A recent lawsuit argued in the federal appeals court for the Southern District of New York handed a win to plan fiduciaries on a prudence and breach of loyalty claim lawsuit. In the case, Patterson v. Morgan Stanley, the court dismissed an appeal filed by Morgan Stanley stating that, contrary to Plaintiff’s claims, ERISA “does not require clairvoyance on the part of plan fiduciaries, nor does it countenance opportunistic Monday-morning quarter-backing on the part of lawyers and plan participants who, with the benefit of hindsight, have zeroed in on the underperformance of certain investment options.” This is a win for plan fiduciaries and others who have been watching fee and other benefit plan litigation and settlements grow in popularity.

Class Action

The lawsuit was a class action against Morgan Stanley where Plaintiffs argued that there were underperforming funds as part of the retirement plan and that those funds were kept as part of the plan improperly. Further, plaintiffs argued that excessive fees were paid for proprietary investments. While litigation over excessive fees and improper dealing within plan investments has grown over previous years, the courts tend to look at the facts of each case to determine whether the plan fiduciaries involved breached their duties.

Individuals and businesses that sponsor and handle investment plans governed under ERISA have a variety of duties that they must obey including a duty of prudence and a duty of loyalty. In general, these duties are designed to guide fiduciaries towards prudent investment choices with reasonable fee arrangements. Further, fiduciaries are encouraged to regularly re-evaluate the plan’s investments and adjust as needed.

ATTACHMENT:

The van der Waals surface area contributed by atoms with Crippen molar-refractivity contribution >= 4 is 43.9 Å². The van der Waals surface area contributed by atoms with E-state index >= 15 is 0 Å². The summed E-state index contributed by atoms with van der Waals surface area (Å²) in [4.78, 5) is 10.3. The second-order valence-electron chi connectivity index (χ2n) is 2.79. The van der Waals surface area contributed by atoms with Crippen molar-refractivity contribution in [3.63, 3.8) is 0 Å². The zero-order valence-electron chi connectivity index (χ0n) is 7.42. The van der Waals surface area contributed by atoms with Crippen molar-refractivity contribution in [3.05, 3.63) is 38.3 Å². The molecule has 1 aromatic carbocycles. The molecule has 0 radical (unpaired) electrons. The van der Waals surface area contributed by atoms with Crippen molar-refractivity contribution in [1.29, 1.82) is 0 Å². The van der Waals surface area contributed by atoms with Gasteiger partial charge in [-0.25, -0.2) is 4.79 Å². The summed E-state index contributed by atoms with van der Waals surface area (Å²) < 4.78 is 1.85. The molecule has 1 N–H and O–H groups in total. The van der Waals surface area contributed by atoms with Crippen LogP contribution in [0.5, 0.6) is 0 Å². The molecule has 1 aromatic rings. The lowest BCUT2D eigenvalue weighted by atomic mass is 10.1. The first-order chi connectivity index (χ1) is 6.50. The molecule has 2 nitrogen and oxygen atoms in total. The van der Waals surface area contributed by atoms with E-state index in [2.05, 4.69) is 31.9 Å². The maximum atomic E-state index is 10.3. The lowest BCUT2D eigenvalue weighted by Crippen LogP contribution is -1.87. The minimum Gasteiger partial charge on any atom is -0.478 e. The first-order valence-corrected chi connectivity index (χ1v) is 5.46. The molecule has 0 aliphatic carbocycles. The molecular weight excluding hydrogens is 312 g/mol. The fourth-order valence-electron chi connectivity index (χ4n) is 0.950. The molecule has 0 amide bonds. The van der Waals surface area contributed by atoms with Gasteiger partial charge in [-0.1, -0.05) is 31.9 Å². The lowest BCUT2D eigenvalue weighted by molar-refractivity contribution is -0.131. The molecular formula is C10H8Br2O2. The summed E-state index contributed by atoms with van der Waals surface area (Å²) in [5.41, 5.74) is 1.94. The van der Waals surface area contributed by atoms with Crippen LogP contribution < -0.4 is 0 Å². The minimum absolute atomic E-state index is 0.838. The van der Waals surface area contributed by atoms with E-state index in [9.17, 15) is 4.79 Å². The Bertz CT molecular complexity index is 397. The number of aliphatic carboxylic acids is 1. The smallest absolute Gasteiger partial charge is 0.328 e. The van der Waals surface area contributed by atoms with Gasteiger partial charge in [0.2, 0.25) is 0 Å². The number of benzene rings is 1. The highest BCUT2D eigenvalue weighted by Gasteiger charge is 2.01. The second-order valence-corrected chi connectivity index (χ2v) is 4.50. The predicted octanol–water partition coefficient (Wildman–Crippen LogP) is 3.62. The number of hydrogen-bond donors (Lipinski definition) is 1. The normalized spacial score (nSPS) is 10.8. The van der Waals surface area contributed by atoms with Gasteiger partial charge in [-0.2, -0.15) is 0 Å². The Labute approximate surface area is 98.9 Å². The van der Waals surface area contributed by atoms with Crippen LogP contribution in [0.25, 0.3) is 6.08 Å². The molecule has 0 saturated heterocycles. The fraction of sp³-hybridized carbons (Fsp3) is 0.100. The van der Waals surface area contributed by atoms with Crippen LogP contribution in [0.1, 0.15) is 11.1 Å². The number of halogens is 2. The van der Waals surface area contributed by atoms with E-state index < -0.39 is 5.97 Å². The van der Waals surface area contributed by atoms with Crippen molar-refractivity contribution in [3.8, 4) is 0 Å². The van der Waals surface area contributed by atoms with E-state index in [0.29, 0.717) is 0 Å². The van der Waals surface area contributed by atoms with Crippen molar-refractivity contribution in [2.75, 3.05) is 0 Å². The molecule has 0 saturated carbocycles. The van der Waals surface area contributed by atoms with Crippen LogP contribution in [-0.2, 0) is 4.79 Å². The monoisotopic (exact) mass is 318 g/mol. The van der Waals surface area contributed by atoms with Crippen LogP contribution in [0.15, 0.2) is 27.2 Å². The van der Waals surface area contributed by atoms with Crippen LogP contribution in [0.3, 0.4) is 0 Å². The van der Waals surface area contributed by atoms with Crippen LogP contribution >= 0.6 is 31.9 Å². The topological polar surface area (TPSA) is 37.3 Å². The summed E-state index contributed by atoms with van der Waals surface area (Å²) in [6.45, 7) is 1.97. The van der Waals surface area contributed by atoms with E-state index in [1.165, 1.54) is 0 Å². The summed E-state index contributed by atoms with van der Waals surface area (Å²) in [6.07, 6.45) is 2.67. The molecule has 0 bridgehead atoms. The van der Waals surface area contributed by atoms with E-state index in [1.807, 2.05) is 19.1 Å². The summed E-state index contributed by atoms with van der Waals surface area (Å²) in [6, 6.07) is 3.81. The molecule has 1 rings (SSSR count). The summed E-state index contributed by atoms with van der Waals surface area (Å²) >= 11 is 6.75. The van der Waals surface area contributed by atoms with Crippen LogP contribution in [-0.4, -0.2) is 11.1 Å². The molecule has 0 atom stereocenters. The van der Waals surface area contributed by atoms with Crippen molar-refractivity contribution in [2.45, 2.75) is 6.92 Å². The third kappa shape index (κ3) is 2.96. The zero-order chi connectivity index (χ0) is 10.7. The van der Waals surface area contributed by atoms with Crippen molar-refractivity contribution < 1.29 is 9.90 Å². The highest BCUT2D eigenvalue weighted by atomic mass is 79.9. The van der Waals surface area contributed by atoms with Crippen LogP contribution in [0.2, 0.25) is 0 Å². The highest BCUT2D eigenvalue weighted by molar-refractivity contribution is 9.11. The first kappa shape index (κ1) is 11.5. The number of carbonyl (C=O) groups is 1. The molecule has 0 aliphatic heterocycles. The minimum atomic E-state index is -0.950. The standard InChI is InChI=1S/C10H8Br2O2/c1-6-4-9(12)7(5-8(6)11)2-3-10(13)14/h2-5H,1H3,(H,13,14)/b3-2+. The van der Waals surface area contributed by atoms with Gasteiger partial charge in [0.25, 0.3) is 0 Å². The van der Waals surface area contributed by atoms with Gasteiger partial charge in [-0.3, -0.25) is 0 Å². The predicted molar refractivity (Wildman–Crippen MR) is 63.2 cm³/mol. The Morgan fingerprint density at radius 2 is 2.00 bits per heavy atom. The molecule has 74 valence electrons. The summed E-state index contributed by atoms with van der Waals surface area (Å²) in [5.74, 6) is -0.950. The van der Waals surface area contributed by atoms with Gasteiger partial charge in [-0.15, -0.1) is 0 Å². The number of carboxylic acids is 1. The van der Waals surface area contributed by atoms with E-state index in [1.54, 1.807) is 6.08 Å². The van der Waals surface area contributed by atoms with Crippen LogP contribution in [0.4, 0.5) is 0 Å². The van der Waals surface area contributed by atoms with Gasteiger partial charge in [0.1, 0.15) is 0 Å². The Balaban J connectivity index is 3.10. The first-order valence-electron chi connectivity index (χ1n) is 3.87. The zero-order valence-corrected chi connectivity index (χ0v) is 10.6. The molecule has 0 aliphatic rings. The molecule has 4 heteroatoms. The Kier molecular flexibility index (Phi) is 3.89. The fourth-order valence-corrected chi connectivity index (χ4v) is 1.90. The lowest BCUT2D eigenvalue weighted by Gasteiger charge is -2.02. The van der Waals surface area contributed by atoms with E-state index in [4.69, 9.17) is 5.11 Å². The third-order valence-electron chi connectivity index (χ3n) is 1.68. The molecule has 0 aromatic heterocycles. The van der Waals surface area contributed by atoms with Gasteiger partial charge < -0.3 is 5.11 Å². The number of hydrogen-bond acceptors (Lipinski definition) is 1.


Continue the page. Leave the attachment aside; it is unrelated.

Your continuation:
However, as it is hard to predict the future to determine whether an investment is having a few minor issues or needs to be removed, this standard is more focused on the process of decision-making rather than the result of the process. When a class action lawsuit is brought against the plan, the argument is generally around a process that wasn’t followed, problematic self-dealing, or paying increasingly excessive fees without looking to see if those fees are in line with the current market rates (or a combination of the aforementioned).

The Court’s Findings

The court held that, in this specific case, plan fiduciaries did not breach their duties when monitoring plan investments. There is no requirement to choose the best-performing fund for plans, especially since that can change over time. Fiduciaries are not required to constantly switch investment strategies, a cost itself, based on the prior year’s performance. Underperformance over a decade is a better basis to support the claim that plan administrators should have periodically reviewed and changed investments, though underperformance by only a percentage point is not significant.

With the help of the experienced benefits lawyers at Hall Benefits Law, our clients who have chosen to implement retirement plans, with or without the help of an investment company, know what standards they are held to. We follow ERISA litigation closely so that we can learn from the courts and help our clients avoid costly litigation. Call 678-439-6236 today or visit the Hall Benefits Law website to learn more.